Whether you’ve been diligently working on your college applications or pretending that fall is still months away, consider a break. Take a day and head to a nearby college campus.
If your closest college campus is mere miles and a school you are planning to apply to, that’s great. If you aren’t planning to stick that close to home, you’ll still gain perspective and maybe the motivation to head back to essay writing.
At many universities, summer is quite different from the academic year, so be prepared to take it in stride. A normally bustling campus may feel eerily serene, the food options in the cafeteria are likely more limited. Professors may be doing field research or taking vacation.
The admissions office is still an excellent place to start. You should be able to take a campus tour (led by a current student, in almost all cases), and meet individually or in a group setting with a member of the admissions staff. After a few hours, you’ll have the lowdown on the admissions process and the layout of the major campus landmarks.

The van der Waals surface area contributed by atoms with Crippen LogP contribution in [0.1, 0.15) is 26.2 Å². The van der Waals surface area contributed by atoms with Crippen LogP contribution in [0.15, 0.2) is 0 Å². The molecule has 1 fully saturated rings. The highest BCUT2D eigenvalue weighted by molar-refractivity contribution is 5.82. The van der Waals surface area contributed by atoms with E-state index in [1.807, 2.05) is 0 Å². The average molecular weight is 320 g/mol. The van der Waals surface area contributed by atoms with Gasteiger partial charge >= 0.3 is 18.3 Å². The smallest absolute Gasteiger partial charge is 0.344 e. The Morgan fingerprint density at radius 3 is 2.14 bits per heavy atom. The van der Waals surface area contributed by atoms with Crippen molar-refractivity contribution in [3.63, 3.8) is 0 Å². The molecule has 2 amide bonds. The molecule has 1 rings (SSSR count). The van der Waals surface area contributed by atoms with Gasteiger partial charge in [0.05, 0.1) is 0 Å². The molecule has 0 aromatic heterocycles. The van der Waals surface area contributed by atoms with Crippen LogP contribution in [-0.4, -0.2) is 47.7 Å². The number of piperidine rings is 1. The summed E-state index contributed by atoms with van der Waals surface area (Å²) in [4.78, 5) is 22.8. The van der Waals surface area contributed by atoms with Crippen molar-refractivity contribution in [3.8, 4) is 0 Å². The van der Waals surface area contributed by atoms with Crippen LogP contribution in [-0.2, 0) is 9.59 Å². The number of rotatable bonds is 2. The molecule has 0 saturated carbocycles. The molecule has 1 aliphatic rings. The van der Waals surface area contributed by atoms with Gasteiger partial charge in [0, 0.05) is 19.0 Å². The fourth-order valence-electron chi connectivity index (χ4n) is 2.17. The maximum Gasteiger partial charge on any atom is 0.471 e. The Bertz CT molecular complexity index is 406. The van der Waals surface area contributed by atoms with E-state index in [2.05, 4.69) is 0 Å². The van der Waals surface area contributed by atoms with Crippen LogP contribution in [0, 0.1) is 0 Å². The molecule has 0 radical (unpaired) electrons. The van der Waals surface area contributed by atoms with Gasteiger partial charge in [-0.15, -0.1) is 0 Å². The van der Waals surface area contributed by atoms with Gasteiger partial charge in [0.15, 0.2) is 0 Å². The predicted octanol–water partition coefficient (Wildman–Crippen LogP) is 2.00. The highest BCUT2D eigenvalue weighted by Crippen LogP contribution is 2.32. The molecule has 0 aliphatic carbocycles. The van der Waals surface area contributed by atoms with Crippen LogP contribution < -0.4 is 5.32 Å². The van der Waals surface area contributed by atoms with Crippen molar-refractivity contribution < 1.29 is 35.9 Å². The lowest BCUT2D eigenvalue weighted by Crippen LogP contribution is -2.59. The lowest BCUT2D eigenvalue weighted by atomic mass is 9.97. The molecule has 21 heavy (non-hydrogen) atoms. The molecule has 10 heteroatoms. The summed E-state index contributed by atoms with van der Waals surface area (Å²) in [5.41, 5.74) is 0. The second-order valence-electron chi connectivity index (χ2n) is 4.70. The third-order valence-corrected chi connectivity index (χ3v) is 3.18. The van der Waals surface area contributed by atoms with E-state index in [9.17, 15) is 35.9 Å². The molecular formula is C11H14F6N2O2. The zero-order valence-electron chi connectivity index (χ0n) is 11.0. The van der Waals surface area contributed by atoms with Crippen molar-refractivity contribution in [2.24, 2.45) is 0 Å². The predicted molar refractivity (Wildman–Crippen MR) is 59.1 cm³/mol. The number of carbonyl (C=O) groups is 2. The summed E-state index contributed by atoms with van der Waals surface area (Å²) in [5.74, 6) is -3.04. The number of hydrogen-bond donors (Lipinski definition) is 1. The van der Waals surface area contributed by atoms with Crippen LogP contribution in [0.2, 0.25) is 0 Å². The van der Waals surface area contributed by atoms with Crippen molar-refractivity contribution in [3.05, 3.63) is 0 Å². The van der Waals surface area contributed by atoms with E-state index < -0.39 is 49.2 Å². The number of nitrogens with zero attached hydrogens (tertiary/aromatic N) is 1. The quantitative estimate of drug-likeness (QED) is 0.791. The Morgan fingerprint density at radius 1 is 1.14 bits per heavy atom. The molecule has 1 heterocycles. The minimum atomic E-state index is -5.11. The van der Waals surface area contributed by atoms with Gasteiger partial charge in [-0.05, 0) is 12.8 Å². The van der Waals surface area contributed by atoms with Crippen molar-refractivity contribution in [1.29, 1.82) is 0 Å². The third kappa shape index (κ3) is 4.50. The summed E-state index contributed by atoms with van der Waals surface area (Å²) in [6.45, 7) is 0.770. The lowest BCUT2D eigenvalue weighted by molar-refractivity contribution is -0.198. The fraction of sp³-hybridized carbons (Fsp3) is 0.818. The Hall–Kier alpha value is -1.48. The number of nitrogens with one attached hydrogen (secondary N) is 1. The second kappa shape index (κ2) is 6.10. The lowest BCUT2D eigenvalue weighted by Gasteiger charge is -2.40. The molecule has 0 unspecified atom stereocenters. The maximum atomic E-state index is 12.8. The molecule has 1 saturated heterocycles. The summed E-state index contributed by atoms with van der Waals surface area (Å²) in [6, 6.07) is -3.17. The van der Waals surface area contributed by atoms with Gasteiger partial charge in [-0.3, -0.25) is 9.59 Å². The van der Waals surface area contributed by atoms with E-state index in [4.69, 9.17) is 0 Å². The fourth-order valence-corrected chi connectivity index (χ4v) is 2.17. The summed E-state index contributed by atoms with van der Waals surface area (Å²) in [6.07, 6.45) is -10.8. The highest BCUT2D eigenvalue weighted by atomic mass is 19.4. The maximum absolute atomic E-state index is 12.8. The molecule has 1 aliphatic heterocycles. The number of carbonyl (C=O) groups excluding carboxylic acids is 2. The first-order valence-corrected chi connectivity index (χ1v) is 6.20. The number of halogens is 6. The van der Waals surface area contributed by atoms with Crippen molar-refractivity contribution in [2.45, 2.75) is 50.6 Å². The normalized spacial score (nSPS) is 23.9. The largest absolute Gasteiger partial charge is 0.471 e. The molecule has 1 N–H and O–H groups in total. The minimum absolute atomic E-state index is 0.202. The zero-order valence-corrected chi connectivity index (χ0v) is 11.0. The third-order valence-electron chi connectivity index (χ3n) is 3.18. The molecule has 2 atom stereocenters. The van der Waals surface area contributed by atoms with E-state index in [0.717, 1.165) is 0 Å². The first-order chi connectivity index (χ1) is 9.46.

While you are on campus, look for large lecture halls and small classrooms. Take a seat and see how you feel. Try to find another current student (one who isn’t there for just the summer) and ask him or her about likes and dislikes. See how big the campus really is. I once had a friend who happily requested a residence hall overlooking the campus golf course. It wasn’t until he arrived on campus that he realized the golf course was: a) covered in snow 6+ months of the year and b) a solid 15 minute walk from the engineering quad where he was taking his classes. Take a walk around the surrounding area. Are you able to find a variety of things to do and places to go?
When you complete your visit, spend some time collecting your impressions, both positive and negative. As you visit other campuses, revisit your initial list and compare your reactions.